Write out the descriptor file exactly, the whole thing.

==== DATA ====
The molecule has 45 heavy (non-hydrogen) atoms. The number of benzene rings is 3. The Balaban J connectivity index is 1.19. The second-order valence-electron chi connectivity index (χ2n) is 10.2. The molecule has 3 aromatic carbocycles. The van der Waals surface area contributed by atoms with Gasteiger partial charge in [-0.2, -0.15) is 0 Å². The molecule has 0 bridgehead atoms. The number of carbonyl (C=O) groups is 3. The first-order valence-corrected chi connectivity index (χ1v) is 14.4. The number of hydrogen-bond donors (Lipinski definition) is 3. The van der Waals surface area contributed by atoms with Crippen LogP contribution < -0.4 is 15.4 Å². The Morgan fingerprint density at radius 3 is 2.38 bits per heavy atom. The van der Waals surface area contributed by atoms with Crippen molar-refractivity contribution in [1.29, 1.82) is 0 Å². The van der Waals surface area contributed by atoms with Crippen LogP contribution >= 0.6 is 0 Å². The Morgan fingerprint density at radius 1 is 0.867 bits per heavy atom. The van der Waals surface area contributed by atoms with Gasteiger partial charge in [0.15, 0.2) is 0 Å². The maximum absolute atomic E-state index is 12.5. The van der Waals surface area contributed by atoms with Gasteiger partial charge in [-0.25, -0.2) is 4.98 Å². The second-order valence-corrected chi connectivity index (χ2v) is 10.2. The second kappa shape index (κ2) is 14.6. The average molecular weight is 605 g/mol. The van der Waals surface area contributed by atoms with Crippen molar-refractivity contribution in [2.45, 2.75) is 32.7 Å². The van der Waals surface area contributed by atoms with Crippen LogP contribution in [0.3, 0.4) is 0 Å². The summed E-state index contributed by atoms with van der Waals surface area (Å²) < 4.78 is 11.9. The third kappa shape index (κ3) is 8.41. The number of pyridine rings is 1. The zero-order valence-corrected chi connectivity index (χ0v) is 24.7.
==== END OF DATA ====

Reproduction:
The molecule has 45 heavy (non-hydrogen) atoms. The number of benzene rings is 3. The Balaban J connectivity index is 1.19. The second-order valence-electron chi connectivity index (χ2n) is 10.2. The molecule has 3 aromatic carbocycles. The van der Waals surface area contributed by atoms with Gasteiger partial charge in [-0.2, -0.15) is 0 Å². The molecule has 0 bridgehead atoms. The number of carbonyl (C=O) groups is 3. The first-order valence-corrected chi connectivity index (χ1v) is 14.4. The number of hydrogen-bond donors (Lipinski definition) is 3. The van der Waals surface area contributed by atoms with Crippen LogP contribution < -0.4 is 15.4 Å². The Morgan fingerprint density at radius 3 is 2.38 bits per heavy atom. The van der Waals surface area contributed by atoms with Crippen molar-refractivity contribution in [1.29, 1.82) is 0 Å². The van der Waals surface area contributed by atoms with Crippen LogP contribution >= 0.6 is 0 Å². The Morgan fingerprint density at radius 1 is 0.867 bits per heavy atom. The van der Waals surface area contributed by atoms with Gasteiger partial charge in [0.15, 0.2) is 0 Å². The maximum absolute atomic E-state index is 12.5. The van der Waals surface area contributed by atoms with Gasteiger partial charge in [-0.25, -0.2) is 4.98 Å². The second-order valence-corrected chi connectivity index (χ2v) is 10.2. The second kappa shape index (κ2) is 14.6. The average molecular weight is 605 g/mol. The van der Waals surface area contributed by atoms with Crippen molar-refractivity contribution in [2.45, 2.75) is 32.7 Å². The van der Waals surface area contributed by atoms with Crippen LogP contribution in [0.3, 0.4) is 0 Å². The summed E-state index contributed by atoms with van der Waals surface area (Å²) < 4.78 is 11.9. The third kappa shape index (κ3) is 8.41. The number of pyridine rings is 1. The zero-order valence-corrected chi connectivity index (χ0v) is 24.7.